The 3D technology Cameron’s been developing for years has finally allowed him to create a gorgeous, mind-boggling, dangerous, alternative reality that has never before been seen on screen. Even Peter Jackson had to fly his actors all the way out to those gorgeous New Zealand landscapes to create Middle Earth. Cameron merely filmed his actors on empty soundstages, and the computer turned the blank walls into Pandora.

Among the most breathtaking scenes in Avatar is a thrilling sequence in which Sully captures and tames a dragon-like beast on a mountaintop, and of course the film’s climatic battle between humans and the Na’vi.

Much like his last film, Titanic, the basic plot of Avatar is simple and predictable even, but look out for the various allusions and messages that Cameron sneaks in. You cannot miss the film’s obvious reference to America’s wrongful invasion of Iraq and Afghanistan, or America’s callous treatment towards its indigenous races. The warning bells about the repercussions of destroying nature are also too loud to ignore.

Because Cameron paints in broad strokes, Avatar doesn’t connect emotionally in a manner that Titanic did, but only the stone-hearted will be unmoved when innocent Na’vis are shot or brutally killed in the final battle scene.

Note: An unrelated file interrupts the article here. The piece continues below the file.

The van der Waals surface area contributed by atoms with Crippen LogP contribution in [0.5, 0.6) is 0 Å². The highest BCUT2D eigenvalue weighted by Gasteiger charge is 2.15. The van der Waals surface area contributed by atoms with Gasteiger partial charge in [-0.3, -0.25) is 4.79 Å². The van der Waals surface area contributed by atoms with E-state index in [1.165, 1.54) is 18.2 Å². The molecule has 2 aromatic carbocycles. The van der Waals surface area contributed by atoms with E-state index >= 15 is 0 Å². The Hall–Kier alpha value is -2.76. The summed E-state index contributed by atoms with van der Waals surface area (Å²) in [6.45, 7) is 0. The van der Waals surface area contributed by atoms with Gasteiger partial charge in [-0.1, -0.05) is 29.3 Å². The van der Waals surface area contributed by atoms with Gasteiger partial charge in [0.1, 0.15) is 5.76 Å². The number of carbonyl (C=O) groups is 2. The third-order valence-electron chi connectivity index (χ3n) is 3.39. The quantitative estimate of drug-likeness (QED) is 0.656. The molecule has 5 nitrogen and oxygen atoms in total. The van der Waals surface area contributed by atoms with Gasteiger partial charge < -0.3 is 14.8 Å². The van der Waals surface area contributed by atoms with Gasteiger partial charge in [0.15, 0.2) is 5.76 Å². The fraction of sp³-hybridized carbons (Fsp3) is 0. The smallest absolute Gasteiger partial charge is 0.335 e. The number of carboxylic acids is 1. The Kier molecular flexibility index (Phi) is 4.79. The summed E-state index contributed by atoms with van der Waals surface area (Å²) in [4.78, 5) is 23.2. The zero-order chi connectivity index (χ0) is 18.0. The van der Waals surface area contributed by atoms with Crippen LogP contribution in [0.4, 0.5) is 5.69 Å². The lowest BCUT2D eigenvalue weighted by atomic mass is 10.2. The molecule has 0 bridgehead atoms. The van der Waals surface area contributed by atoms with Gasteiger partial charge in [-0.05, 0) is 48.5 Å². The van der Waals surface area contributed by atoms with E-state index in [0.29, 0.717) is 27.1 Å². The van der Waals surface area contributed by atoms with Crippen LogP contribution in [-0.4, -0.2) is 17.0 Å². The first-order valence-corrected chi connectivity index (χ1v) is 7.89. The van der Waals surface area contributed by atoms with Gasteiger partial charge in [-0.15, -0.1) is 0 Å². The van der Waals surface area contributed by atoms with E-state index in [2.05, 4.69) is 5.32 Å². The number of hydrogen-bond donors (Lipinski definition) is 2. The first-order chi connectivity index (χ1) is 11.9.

Ultimately however, Avatar belongs to one man and one man alone. The man who dreamt it all up in his head, spent years creating the technology it would require to translate his dream onto celluloid, the man who convinced an army of cast and crew to participate in this ambitious dream, the man who never let his fans down.

You may argue that you’ve seen better films than Avatar recently, but try remembering the last time you enjoyed the movie-going experience so much.

I’m going with an unprecedented five out of five and two big thumbs up for James Cameron’s Avatar. Watch it in glorious 3D; that’s how he intended for it to be seen. It’s films like this that make going to the cinema an out-of-the-world experience.

(This review first aired on CNN-IBN)

December 11, 2009

Singh is king!

Filed under: Our FIlms — Rajeev @ 3:02 am

December 11, 2009

Cast: Ranbir Kapoor, Prem Chopra, Gauhar Khan, Naveen Kaushik

Direction: Shimit Amin

Like Swades and Lage Raho Munnabhai which came before it, Rocket Singh: Salesman of the Year is a film about the importance of basic goodness.

In an industry driven by opening weekends and bumper collections, it’s that oddball film that seldom compromises on its intentions for the sake of becoming more box-office friendly. As a result the film feels too long, indulgent even, and ever-so-often it appears uncinematic.

That’s hardly surprising, considering much of the film is shot in basic office spaces and features long conversations between its characters. But don’t be fooled by its appearance; Rocket Singh: Salesman of the Year is a film with all heart.